RadioBDC Logo
7 (Acoustic) | Catfish and The Bottlemen Listen Live

Hard-rockin’ sets from up-and-comers

By Scott McLennan
Globe Correspondent / October 18, 2011

E-mail this article

Invalid E-mail address
Invalid E-mail address

Sending your article

Your article has been sent.

Text size +

Four Year Strong looks poised to take a big step forward; Gallows is on shaky ground; Title Fight is the best band you haven’t heard - yet.

These could easily be headlines from Alternative Press, the music magazine devoted to punk and indie rock. The above is also a quick summary of the AP Tour stop Sunday at the House of Blues, where Sharks and the Swellers were also on the bill.

Each spring and fall, AP curates a tour featuring bands with the potential to blossom and combines them with groups still a bit deeper underground.

Homegrown headliner Four Year Strong still summons fervent local support. But there was more than sheer loyalty fueling the band’s propulsive set. Guitarists and singers Alan Day and Dan O’Connor, bassist Joe Weiss, and drummer Jake Massucco have tightened and polished their sound since parting ways with keyboard player Josh Lyford. A melodic hardcore punk influence remains prominent in its pop arrangements, but now the band flashes more craft in places where raw energy used to get it through.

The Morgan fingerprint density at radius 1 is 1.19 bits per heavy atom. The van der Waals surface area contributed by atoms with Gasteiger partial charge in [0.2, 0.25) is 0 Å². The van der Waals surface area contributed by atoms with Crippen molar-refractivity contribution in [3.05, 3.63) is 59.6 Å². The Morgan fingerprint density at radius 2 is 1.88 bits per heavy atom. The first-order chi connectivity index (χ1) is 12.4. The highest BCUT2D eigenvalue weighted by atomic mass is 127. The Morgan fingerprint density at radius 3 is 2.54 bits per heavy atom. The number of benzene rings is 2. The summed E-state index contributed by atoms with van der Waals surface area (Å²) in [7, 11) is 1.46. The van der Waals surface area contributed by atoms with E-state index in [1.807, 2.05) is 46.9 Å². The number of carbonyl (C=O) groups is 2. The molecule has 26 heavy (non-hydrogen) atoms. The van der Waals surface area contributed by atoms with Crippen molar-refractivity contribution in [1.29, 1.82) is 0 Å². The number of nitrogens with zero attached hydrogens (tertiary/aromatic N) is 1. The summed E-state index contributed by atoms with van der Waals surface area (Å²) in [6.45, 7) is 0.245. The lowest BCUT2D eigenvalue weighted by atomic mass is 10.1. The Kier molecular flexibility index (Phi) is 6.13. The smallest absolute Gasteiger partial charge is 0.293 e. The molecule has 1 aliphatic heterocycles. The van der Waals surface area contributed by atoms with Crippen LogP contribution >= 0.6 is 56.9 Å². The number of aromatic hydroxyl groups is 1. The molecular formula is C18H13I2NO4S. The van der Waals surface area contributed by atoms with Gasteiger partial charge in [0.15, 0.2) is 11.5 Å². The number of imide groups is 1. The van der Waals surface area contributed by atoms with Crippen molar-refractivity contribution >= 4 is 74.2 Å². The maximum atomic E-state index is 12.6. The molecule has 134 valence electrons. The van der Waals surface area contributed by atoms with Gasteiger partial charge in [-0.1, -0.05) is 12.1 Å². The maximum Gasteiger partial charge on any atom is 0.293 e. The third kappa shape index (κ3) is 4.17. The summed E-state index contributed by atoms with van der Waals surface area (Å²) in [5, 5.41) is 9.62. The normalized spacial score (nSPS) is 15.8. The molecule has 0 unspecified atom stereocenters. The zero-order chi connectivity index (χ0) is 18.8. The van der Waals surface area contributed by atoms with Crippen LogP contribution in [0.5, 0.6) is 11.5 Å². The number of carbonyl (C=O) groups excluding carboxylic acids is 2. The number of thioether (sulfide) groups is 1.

That maturity was evident in the instantly catchy “Stuck in the Middle’’ and more tangled “Fairweather Fan,’’ tracks pulled from the forthcoming “In Some Way, Shape, or Form.’’

Even older concert staples such as “Maniac’’ and “Heroes Get Remembered, Legends Never Die’’ sounded refreshed.

Gallows lost its charismatic singer Frank Carter in July and replaced him with former Alexisonfire guitarist Wade MacNeil. MacNeil certainly has the will to keep this brash UK import afloat, but he didn’t inhabit Gallows’ gutter poetry the way Carter did, and the scant new material was boilerplate rant. Scabby tirades such as “Leeches’’ and “Orchestra of Wolves’’ stood as great tunes, but the band itself seemed stuck.

Title Fight turned in a brilliant half-hour set that was both raw and provocative. Some of the nuance heard on the band’s recent CD “Shed’’ was lost in the live explosion, but the emotional punch was perhaps even stronger.

Sharks and the Swellers delivered serviceable sets, the former arriving as scrappy street punk and the latter being good-natured pop-punk practitioners.

Scott McLennan can be reached at